The full interview protocol was designed to gather information across a variety of topics meaningful to the larger project from which these data are drawn. These topics included: sexual health, sexual practices and meanings, health care beliefs, social networks, and potential prevention messages. For the present study, responses to three key questions surrounding sexual practices and meanings were analyzed: dominant sexual practices, barriers and facilitators of condom use, and sexual communication and negotiation. Particularly given the sensitive content to be collected in this study, the interview delivery strategy was designed to encourage as much conversational comfort and trust as possible. As such, fieldworkers were trained to be flexible in their choice of language and phrasing depending on the participant characteristics and the nature of each interview (e.g., sex, age, candor, comfort level, language skill). Training included practice with alternative probes for each question and extensive role-play activities to assure interviewer confidence and interview quality. Fieldworkers were given wide discretion as they worked to maximize the value of information obtained from each interview. That is, depending on the reaction of the participant, they were instructed to probe more deeply in certain areas—where a participant was willing and knowledgeable—or to withdraw from certain areas of questioning—where a participant appeared particularly uncomfortable or restrained, rather than strictly include the full set of questions in each interview. This ethnographic approach places a premium value on the deeper levels of content available in some interviews with less concern for assuring complete responses for all questions from every participant.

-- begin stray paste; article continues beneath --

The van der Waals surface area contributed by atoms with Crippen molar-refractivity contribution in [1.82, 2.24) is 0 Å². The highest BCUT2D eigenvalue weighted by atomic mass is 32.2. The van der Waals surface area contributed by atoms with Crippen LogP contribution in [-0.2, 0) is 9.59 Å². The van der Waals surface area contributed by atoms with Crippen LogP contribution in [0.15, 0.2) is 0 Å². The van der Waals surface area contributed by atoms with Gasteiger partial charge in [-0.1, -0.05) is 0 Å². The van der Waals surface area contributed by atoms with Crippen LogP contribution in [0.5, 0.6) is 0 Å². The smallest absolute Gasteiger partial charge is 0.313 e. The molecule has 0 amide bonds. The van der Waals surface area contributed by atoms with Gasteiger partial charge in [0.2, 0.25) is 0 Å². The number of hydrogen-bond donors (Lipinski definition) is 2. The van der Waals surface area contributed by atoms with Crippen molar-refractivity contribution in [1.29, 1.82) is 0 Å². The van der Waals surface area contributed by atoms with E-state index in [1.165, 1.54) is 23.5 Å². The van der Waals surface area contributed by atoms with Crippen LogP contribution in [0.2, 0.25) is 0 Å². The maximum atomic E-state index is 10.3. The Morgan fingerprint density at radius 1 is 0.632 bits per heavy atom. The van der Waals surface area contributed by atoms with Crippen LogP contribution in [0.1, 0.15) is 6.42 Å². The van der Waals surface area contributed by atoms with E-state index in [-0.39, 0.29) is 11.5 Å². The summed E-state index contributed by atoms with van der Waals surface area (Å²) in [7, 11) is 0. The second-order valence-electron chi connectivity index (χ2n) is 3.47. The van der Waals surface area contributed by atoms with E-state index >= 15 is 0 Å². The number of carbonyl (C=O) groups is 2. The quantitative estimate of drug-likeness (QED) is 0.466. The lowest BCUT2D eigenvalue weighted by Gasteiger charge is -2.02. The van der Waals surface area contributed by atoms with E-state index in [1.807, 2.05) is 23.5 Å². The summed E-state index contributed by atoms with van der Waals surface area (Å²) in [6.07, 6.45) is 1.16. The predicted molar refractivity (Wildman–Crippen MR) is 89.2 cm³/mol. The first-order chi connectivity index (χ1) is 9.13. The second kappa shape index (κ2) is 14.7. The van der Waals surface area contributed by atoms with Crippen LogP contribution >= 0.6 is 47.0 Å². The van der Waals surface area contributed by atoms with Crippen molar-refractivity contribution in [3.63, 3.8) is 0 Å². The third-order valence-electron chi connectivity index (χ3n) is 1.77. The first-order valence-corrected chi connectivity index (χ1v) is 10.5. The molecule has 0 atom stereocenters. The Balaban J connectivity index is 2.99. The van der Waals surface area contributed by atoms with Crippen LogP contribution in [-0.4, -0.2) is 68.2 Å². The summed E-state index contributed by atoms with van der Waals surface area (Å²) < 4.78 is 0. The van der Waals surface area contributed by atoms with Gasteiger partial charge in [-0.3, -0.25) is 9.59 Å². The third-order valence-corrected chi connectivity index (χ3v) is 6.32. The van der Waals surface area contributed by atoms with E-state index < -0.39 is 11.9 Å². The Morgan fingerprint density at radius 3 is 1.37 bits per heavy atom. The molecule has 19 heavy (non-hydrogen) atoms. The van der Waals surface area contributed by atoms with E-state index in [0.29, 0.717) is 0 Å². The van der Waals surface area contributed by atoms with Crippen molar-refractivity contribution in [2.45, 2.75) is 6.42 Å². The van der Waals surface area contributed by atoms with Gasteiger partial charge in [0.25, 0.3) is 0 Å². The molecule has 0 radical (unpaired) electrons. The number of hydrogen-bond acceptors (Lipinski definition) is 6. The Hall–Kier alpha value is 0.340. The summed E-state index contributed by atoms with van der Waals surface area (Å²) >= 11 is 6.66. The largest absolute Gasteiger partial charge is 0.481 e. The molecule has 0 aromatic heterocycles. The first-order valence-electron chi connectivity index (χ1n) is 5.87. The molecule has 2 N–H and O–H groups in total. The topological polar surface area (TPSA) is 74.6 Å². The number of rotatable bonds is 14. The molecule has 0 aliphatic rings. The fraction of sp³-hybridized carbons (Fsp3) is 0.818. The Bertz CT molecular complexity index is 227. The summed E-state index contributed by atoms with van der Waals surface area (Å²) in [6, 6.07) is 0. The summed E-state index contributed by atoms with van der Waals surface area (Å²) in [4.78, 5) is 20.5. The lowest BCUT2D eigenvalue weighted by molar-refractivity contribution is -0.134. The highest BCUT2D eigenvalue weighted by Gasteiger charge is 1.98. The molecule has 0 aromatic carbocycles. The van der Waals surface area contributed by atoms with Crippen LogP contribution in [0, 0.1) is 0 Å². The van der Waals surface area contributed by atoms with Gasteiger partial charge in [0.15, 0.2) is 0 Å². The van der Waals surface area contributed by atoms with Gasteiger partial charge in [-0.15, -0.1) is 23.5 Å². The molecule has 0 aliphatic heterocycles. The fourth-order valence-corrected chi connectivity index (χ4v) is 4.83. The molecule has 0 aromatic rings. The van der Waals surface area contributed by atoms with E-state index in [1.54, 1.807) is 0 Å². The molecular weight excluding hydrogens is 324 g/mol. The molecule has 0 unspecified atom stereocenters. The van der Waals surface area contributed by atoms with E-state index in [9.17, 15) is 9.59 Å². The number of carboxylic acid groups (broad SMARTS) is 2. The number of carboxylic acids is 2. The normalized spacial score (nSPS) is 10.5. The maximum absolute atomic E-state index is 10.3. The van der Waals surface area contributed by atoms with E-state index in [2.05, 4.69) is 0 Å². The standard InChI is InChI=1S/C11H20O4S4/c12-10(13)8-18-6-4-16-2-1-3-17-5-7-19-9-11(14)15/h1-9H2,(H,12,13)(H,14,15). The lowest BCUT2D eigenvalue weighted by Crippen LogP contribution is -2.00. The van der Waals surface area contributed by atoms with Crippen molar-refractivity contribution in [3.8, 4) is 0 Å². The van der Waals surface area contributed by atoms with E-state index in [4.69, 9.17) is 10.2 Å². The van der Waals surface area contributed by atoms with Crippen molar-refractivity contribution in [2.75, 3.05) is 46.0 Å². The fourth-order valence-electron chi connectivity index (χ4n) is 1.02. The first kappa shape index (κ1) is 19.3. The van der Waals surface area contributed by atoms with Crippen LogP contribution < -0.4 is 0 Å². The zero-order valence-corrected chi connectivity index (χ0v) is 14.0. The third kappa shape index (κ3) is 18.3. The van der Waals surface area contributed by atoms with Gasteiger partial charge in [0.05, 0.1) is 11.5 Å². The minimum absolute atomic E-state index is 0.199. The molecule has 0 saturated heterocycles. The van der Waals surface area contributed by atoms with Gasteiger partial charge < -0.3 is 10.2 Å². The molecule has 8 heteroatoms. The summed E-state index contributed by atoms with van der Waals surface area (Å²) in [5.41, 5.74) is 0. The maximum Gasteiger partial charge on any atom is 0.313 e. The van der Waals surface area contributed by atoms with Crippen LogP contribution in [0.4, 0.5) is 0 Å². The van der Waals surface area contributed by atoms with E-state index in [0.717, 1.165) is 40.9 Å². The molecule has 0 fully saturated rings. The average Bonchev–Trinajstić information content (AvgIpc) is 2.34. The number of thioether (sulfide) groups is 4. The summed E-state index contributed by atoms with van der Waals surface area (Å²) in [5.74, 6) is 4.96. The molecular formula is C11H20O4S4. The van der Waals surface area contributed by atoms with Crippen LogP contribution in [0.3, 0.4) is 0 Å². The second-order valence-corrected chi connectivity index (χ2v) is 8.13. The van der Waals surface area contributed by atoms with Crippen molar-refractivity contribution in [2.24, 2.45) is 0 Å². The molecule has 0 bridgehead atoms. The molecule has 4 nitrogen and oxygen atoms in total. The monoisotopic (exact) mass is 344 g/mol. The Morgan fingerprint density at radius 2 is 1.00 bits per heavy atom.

Research staff recruited participants based on a stratified random sampling model to assure representation of individuals from a range of sex, age, and marital status. The study was introduced as part of an effort to learn about and improve the health of the community. Potential participants received documentation explaining the details of participation that met the U.S. university standards for volunteer informed consent procedures. The information was reviewed orally to assure a full understand of consent to participate. Interviews took place in either a local health education institute (the base of study activities) or, if more convenient for the participant, in private rooms at the participant's workplace. The interviews took between 30 and 90 minutes to complete and participants were compensated in accordance with an hourly wage in China. Interviews were audiotaped and the interviewer made notes about the setting and any commentary on the nature of the interview and degree of interviewee responsiveness.